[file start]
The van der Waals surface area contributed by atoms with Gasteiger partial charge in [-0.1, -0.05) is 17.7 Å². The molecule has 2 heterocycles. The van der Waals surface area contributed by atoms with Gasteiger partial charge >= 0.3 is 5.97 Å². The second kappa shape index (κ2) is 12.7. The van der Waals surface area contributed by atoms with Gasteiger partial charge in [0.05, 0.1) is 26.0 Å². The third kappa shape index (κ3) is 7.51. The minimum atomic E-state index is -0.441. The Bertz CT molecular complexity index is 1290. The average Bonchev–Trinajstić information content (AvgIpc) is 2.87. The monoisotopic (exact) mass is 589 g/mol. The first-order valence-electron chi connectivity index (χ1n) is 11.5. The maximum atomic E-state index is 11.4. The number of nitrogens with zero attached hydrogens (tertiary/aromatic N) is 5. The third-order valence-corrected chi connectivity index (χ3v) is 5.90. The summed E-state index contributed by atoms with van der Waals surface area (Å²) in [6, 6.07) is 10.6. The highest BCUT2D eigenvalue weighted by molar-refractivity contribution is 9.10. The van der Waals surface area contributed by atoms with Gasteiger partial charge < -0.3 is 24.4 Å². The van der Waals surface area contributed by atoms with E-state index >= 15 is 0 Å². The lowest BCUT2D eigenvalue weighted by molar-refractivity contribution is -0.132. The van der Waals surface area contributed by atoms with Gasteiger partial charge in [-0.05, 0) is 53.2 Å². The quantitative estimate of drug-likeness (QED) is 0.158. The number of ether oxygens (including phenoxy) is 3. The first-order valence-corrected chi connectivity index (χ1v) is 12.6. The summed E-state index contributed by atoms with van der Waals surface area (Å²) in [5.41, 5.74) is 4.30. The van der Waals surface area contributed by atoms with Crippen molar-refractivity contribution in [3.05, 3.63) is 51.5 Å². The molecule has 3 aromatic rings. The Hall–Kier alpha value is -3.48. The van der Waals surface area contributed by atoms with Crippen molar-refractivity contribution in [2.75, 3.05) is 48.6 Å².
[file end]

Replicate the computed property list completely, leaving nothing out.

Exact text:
The van der Waals surface area contributed by atoms with Gasteiger partial charge in [-0.1, -0.05) is 17.7 Å². The molecule has 2 heterocycles. The van der Waals surface area contributed by atoms with Gasteiger partial charge >= 0.3 is 5.97 Å². The second kappa shape index (κ2) is 12.7. The van der Waals surface area contributed by atoms with Gasteiger partial charge in [0.05, 0.1) is 26.0 Å². The third kappa shape index (κ3) is 7.51. The minimum atomic E-state index is -0.441. The Bertz CT molecular complexity index is 1290. The average Bonchev–Trinajstić information content (AvgIpc) is 2.87. The monoisotopic (exact) mass is 589 g/mol. The first-order valence-electron chi connectivity index (χ1n) is 11.5. The maximum atomic E-state index is 11.4. The number of nitrogens with zero attached hydrogens (tertiary/aromatic N) is 5. The third-order valence-corrected chi connectivity index (χ3v) is 5.90. The summed E-state index contributed by atoms with van der Waals surface area (Å²) in [6, 6.07) is 10.6. The highest BCUT2D eigenvalue weighted by molar-refractivity contribution is 9.10. The van der Waals surface area contributed by atoms with Gasteiger partial charge < -0.3 is 24.4 Å². The van der Waals surface area contributed by atoms with E-state index >= 15 is 0 Å². The lowest BCUT2D eigenvalue weighted by molar-refractivity contribution is -0.132. The van der Waals surface area contributed by atoms with Gasteiger partial charge in [-0.05, 0) is 53.2 Å². The quantitative estimate of drug-likeness (QED) is 0.158. The number of ether oxygens (including phenoxy) is 3. The first-order valence-corrected chi connectivity index (χ1v) is 12.6. The summed E-state index contributed by atoms with van der Waals surface area (Å²) in [5.41, 5.74) is 4.30. The van der Waals surface area contributed by atoms with Crippen molar-refractivity contribution in [3.05, 3.63) is 51.5 Å². The molecule has 3 aromatic rings. The Hall–Kier alpha value is -3.48. The van der Waals surface area contributed by atoms with Crippen molar-refractivity contribution in [2.75, 3.05) is 48.6 Å².